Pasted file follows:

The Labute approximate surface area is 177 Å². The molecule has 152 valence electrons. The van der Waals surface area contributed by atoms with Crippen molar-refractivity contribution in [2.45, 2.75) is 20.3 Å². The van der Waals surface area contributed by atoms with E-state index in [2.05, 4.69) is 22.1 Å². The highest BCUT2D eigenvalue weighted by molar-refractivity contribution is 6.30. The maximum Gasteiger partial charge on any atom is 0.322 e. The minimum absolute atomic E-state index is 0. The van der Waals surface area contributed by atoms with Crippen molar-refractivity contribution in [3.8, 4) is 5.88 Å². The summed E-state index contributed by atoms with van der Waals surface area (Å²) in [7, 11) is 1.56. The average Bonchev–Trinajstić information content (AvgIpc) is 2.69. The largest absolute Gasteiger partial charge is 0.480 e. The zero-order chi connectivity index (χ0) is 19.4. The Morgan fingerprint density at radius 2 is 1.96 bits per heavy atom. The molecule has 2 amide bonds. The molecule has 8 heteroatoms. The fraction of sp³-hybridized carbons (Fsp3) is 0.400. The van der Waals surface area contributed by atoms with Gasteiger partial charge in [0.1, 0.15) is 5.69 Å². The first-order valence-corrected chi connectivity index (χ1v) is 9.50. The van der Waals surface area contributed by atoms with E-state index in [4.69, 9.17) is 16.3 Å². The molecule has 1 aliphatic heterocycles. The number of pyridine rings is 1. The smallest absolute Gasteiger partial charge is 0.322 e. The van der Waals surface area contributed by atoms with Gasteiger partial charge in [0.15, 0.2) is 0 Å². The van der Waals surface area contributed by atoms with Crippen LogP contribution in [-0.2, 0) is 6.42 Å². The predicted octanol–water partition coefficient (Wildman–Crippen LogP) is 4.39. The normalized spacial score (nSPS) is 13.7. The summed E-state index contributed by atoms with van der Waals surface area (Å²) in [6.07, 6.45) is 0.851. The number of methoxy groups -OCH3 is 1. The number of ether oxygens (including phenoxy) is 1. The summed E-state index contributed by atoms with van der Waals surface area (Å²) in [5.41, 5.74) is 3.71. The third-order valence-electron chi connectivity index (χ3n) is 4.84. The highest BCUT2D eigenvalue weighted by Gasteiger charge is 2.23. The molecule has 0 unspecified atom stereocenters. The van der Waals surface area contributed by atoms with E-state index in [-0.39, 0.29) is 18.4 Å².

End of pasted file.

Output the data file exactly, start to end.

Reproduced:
The Labute approximate surface area is 177 Å². The molecule has 152 valence electrons. The van der Waals surface area contributed by atoms with Crippen molar-refractivity contribution in [2.45, 2.75) is 20.3 Å². The van der Waals surface area contributed by atoms with E-state index in [2.05, 4.69) is 22.1 Å². The highest BCUT2D eigenvalue weighted by molar-refractivity contribution is 6.30. The maximum Gasteiger partial charge on any atom is 0.322 e. The minimum absolute atomic E-state index is 0. The van der Waals surface area contributed by atoms with Crippen molar-refractivity contribution in [3.8, 4) is 5.88 Å². The summed E-state index contributed by atoms with van der Waals surface area (Å²) in [7, 11) is 1.56. The average Bonchev–Trinajstić information content (AvgIpc) is 2.69. The largest absolute Gasteiger partial charge is 0.480 e. The zero-order chi connectivity index (χ0) is 19.4. The Morgan fingerprint density at radius 2 is 1.96 bits per heavy atom. The molecule has 2 amide bonds. The molecule has 8 heteroatoms. The fraction of sp³-hybridized carbons (Fsp3) is 0.400. The van der Waals surface area contributed by atoms with Gasteiger partial charge in [0.1, 0.15) is 5.69 Å². The first-order valence-corrected chi connectivity index (χ1v) is 9.50. The van der Waals surface area contributed by atoms with E-state index in [4.69, 9.17) is 16.3 Å². The molecule has 1 aliphatic heterocycles. The number of pyridine rings is 1. The smallest absolute Gasteiger partial charge is 0.322 e. The van der Waals surface area contributed by atoms with Gasteiger partial charge in [0.15, 0.2) is 0 Å². The van der Waals surface area contributed by atoms with Crippen LogP contribution in [-0.2, 0) is 6.42 Å². The predicted octanol–water partition coefficient (Wildman–Crippen LogP) is 4.39. The normalized spacial score (nSPS) is 13.7. The summed E-state index contributed by atoms with van der Waals surface area (Å²) in [6.07, 6.45) is 0.851. The number of methoxy groups -OCH3 is 1. The number of ether oxygens (including phenoxy) is 1. The summed E-state index contributed by atoms with van der Waals surface area (Å²) in [5.41, 5.74) is 3.71. The third-order valence-electron chi connectivity index (χ3n) is 4.84. The highest BCUT2D eigenvalue weighted by Gasteiger charge is 2.23. The molecule has 0 unspecified atom stereocenters. The van der Waals surface area contributed by atoms with E-state index in [-0.39, 0.29) is 18.4 Å².